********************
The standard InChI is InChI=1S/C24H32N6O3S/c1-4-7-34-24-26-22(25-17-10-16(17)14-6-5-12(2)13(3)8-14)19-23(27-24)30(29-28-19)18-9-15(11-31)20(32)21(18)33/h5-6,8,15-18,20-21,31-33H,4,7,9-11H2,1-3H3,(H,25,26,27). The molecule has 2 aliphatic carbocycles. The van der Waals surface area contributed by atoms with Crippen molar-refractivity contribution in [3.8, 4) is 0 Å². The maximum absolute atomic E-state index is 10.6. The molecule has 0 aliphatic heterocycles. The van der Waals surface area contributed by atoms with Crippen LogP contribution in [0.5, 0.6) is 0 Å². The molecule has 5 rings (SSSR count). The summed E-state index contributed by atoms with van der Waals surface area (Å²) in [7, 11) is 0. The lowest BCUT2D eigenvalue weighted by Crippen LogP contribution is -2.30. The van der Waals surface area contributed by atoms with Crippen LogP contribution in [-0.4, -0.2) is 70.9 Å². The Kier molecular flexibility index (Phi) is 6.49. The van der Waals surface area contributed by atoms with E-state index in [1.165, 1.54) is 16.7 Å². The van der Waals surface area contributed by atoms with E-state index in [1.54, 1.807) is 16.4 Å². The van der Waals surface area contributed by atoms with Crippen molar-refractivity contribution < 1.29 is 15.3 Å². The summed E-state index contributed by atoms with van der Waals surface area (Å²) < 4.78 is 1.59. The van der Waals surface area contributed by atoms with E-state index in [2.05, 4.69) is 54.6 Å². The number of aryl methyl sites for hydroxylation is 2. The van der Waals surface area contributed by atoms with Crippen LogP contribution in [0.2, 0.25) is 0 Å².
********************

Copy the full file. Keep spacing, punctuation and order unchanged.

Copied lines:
The standard InChI is InChI=1S/C24H32N6O3S/c1-4-7-34-24-26-22(25-17-10-16(17)14-6-5-12(2)13(3)8-14)19-23(27-24)30(29-28-19)18-9-15(11-31)20(32)21(18)33/h5-6,8,15-18,20-21,31-33H,4,7,9-11H2,1-3H3,(H,25,26,27). The molecule has 2 aliphatic carbocycles. The van der Waals surface area contributed by atoms with Crippen molar-refractivity contribution in [3.8, 4) is 0 Å². The maximum absolute atomic E-state index is 10.6. The molecule has 0 aliphatic heterocycles. The van der Waals surface area contributed by atoms with Crippen LogP contribution in [0.5, 0.6) is 0 Å². The molecule has 5 rings (SSSR count). The summed E-state index contributed by atoms with van der Waals surface area (Å²) in [7, 11) is 0. The lowest BCUT2D eigenvalue weighted by Crippen LogP contribution is -2.30. The van der Waals surface area contributed by atoms with Crippen LogP contribution in [-0.4, -0.2) is 70.9 Å². The Kier molecular flexibility index (Phi) is 6.49. The van der Waals surface area contributed by atoms with E-state index in [1.165, 1.54) is 16.7 Å². The van der Waals surface area contributed by atoms with E-state index in [1.54, 1.807) is 16.4 Å². The van der Waals surface area contributed by atoms with Crippen molar-refractivity contribution < 1.29 is 15.3 Å². The summed E-state index contributed by atoms with van der Waals surface area (Å²) < 4.78 is 1.59. The van der Waals surface area contributed by atoms with E-state index in [2.05, 4.69) is 54.6 Å². The number of aryl methyl sites for hydroxylation is 2. The van der Waals surface area contributed by atoms with Crippen LogP contribution in [0.2, 0.25) is 0 Å².